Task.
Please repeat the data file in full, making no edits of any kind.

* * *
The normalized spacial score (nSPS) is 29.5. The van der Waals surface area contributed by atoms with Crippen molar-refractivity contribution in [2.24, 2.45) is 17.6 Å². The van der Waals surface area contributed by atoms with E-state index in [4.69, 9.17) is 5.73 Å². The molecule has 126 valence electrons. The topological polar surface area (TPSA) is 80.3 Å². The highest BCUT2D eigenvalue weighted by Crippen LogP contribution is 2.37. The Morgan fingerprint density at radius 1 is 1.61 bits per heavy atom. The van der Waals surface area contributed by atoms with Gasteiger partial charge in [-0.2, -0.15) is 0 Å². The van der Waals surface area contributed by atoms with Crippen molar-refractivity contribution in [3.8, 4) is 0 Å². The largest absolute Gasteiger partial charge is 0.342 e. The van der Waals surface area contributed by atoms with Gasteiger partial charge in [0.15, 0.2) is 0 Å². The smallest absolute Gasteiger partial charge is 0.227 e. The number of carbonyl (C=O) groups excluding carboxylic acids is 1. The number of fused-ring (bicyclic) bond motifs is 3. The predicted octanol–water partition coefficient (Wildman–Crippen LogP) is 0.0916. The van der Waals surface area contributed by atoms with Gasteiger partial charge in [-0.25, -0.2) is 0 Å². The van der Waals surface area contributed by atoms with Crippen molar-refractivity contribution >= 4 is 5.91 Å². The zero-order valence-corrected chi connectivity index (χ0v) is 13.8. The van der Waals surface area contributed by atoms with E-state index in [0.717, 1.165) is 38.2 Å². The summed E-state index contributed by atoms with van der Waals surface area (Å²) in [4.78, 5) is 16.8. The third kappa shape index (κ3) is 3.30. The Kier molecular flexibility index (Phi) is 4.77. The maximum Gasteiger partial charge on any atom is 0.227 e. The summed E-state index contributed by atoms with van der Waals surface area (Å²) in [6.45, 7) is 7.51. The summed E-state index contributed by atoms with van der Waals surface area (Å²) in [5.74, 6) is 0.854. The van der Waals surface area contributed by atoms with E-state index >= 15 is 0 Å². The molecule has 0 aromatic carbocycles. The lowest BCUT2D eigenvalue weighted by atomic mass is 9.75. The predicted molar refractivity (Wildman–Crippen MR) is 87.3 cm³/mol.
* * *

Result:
The normalized spacial score (nSPS) is 29.5. The van der Waals surface area contributed by atoms with Crippen molar-refractivity contribution in [2.24, 2.45) is 17.6 Å². The van der Waals surface area contributed by atoms with E-state index in [4.69, 9.17) is 5.73 Å². The molecule has 126 valence electrons. The topological polar surface area (TPSA) is 80.3 Å². The highest BCUT2D eigenvalue weighted by Crippen LogP contribution is 2.37. The Morgan fingerprint density at radius 1 is 1.61 bits per heavy atom. The van der Waals surface area contributed by atoms with Gasteiger partial charge in [-0.2, -0.15) is 0 Å². The van der Waals surface area contributed by atoms with Crippen molar-refractivity contribution in [3.8, 4) is 0 Å². The largest absolute Gasteiger partial charge is 0.342 e. The van der Waals surface area contributed by atoms with Gasteiger partial charge in [0.15, 0.2) is 0 Å². The smallest absolute Gasteiger partial charge is 0.227 e. The number of carbonyl (C=O) groups excluding carboxylic acids is 1. The number of fused-ring (bicyclic) bond motifs is 3. The predicted octanol–water partition coefficient (Wildman–Crippen LogP) is 0.0916. The van der Waals surface area contributed by atoms with Gasteiger partial charge in [-0.25, -0.2) is 0 Å². The van der Waals surface area contributed by atoms with Crippen molar-refractivity contribution >= 4 is 5.91 Å². The zero-order valence-corrected chi connectivity index (χ0v) is 13.8. The van der Waals surface area contributed by atoms with E-state index in [0.717, 1.165) is 38.2 Å². The summed E-state index contributed by atoms with van der Waals surface area (Å²) in [4.78, 5) is 16.8. The third kappa shape index (κ3) is 3.30. The Kier molecular flexibility index (Phi) is 4.77. The maximum Gasteiger partial charge on any atom is 0.227 e. The summed E-state index contributed by atoms with van der Waals surface area (Å²) in [6.45, 7) is 7.51. The summed E-state index contributed by atoms with van der Waals surface area (Å²) in [5.74, 6) is 0.854. The van der Waals surface area contributed by atoms with E-state index >= 15 is 0 Å². The molecule has 0 aromatic carbocycles. The lowest BCUT2D eigenvalue weighted by atomic mass is 9.75. The predicted molar refractivity (Wildman–Crippen MR) is 87.3 cm³/mol.